The longtime councilor said a proposed residential development is the 'catalyst' for his resignation.

PMG PHOTO: ANNA DEL SAVIO - Scappoose City Councilor Joel Haugen, center, listens to a speaker at a council meeting in early 2020.Joel Haugen announced his resignation from the Scappoose City Council on Feb. 15, citing the proposed Buxton Ranch residential development on JP West Road.

"Amid the current scheme of things, I have probably done everything that I can do to help serve the community we call home," Haugen wrote in a Feb. 15 email to Mayor Scott Burge and other city leaders. "Thus, as of this time and date I am resigning my position on council."

Haugen said the development exemplifies his unhappiness with the city's direction.

"The recent Buxton floodplain development proposal is the specific catalyst for my decision. I see the proposed Buxton project exactly where Scappoose should not be going, in an era of rising flood levels for many decades to come," Haugen wrote.

Buxton Family Investments, a limited-liability corporation based in Southern Oregon, is planning a 48-lot single-family housing development on a 17-acre lot that the South Scappoose Creek runs through.

"I cannot contest this project at the planning commission stage nor vote on any council action as a sitting councilor, so it makes sense to return to the greater citizenry," Haugen wrote. "This is by no means intended as an affront to the talented city staff we enjoy, but my sense of what is in the best interest of our community as we continue in this unprecedented period of change for Scappoose and everywhere else."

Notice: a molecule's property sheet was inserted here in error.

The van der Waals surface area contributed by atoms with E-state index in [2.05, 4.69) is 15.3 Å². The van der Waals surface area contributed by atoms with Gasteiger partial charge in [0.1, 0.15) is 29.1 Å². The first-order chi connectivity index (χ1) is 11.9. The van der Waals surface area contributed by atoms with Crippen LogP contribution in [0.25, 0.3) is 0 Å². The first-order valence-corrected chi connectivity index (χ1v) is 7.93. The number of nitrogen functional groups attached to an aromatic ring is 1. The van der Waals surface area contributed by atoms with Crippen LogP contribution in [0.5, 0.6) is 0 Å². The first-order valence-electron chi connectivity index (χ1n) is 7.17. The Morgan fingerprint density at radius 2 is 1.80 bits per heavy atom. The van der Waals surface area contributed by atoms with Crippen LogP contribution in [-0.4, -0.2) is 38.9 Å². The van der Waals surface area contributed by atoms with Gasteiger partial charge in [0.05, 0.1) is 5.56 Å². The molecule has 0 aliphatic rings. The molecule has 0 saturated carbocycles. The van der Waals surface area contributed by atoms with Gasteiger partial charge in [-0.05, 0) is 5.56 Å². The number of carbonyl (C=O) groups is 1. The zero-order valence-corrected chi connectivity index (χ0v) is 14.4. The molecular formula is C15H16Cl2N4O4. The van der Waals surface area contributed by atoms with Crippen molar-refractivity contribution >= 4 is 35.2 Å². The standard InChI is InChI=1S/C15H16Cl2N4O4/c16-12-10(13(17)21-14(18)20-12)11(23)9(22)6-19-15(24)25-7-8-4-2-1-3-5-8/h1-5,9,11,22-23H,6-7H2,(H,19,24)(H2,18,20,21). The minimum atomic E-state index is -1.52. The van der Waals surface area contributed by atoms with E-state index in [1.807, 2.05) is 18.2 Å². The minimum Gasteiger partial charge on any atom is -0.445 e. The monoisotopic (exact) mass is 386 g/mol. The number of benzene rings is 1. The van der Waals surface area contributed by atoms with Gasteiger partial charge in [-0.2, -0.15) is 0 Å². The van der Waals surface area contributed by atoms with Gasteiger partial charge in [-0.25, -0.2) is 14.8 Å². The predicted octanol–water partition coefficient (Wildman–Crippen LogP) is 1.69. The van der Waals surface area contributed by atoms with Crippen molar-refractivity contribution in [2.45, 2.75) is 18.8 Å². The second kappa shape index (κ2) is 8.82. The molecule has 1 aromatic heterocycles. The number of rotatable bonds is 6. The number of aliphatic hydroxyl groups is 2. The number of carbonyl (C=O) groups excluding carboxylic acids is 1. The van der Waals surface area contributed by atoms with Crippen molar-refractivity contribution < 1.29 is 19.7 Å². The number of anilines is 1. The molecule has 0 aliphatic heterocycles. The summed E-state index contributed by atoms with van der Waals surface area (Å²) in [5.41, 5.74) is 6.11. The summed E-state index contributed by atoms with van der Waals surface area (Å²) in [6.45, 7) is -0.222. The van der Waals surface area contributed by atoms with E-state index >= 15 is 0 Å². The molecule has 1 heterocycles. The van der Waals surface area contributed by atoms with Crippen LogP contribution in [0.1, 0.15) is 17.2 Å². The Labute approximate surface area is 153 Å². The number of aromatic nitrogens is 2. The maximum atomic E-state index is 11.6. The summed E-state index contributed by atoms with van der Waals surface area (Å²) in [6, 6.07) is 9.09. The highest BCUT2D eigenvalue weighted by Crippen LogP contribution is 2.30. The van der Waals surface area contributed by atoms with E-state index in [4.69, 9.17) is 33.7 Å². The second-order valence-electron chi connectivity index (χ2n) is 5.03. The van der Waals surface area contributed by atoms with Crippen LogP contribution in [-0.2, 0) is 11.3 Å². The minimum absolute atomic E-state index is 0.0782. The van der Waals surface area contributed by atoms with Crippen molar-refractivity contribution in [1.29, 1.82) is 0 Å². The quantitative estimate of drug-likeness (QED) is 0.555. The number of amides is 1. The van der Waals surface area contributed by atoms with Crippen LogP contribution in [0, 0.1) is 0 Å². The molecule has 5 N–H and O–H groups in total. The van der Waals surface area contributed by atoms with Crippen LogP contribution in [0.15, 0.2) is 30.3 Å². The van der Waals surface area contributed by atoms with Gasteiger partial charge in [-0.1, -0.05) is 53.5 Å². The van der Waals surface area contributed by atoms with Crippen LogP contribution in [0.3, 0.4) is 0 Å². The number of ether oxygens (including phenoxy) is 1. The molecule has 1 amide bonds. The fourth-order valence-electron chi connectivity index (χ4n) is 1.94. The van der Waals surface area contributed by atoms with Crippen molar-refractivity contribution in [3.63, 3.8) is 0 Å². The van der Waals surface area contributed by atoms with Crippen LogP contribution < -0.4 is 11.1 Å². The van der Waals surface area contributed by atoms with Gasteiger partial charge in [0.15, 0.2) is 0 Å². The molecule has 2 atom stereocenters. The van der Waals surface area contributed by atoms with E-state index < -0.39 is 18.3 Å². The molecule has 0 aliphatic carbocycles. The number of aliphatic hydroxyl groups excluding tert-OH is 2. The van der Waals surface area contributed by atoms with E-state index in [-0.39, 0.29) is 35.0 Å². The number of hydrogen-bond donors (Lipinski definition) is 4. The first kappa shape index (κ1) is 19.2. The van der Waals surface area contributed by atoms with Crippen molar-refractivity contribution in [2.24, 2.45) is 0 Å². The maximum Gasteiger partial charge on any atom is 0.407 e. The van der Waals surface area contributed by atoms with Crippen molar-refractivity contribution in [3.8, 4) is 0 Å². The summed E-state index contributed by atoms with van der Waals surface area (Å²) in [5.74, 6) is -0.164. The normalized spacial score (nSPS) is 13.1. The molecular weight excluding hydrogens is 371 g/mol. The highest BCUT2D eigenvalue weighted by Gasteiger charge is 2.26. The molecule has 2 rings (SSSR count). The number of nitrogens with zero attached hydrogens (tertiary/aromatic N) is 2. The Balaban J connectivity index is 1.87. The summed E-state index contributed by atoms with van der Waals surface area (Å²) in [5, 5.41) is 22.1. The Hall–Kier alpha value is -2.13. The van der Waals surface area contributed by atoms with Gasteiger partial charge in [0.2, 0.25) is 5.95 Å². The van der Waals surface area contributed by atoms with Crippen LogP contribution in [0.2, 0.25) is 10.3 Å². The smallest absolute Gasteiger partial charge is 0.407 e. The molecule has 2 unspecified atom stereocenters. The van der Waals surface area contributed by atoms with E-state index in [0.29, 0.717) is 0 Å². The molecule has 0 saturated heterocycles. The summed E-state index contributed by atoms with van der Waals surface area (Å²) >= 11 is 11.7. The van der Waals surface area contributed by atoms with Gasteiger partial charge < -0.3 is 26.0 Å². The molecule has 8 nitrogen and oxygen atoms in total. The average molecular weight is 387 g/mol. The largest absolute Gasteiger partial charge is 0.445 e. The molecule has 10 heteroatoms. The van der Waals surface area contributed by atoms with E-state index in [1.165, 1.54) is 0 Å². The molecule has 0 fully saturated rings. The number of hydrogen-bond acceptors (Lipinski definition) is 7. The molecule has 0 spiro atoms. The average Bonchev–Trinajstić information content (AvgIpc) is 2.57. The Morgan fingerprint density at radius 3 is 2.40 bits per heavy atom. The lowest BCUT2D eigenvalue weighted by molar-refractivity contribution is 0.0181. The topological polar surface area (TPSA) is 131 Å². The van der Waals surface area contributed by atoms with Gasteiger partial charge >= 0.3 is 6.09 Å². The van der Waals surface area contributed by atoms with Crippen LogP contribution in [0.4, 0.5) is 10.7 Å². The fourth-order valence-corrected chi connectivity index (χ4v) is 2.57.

Haugen said he didn't believe it would be ethical to stay on the City Council while opposing the project.

"I'm pretty much the lone ranger on City Council," Haugen said. The votes to reject the developer's proposal "simply wouldn't be there."

Resigning from the City Council means he can testify in opposition to the project, Haugen said.

Neighbors have expressed concerns about flooding on the property. The proposed site plan shows the homes on the west side of the property, further from the creek, but many of the homes would still be within the floodplain boundary.

Haugen lives close to the proposed development.

Haugen said he and Mike Sheehan, a prominent Scappoose attorney and environmental advocate who died in 2018, were two of the principal opponents to a similar development proposal on the property nearly 20 years ago.

Prior to his resignation, Haugen served as the council liaison for the parks and recreation committee.

"I do plan to periodically comment on things Scappoose at council meetings and park & rec committee meetings, so while gone, I won't be far," he noted in his resignation.

Haugen was first elected to the Scappoose City Council in 2014 to complete the two years remaining in a vacated four-year term. He served two years before losing his run for another term against three newcomers, two of whom — current Council President Megan Greisen and former city councilor Natalie Sanders — Haugen had encouraged to run.

Haugen only spent three months out of office before being appointed to fill a vacancy left by Barbara Hayden, who resigned because she was moving out of the city.

Haugen was re-elected in 2018 and would have completed his term at the end of 2022.

At least four other Scappoose city councilors have resigned in the past five years, but all four resigned because they were moving out of the city, unlike Haugen.

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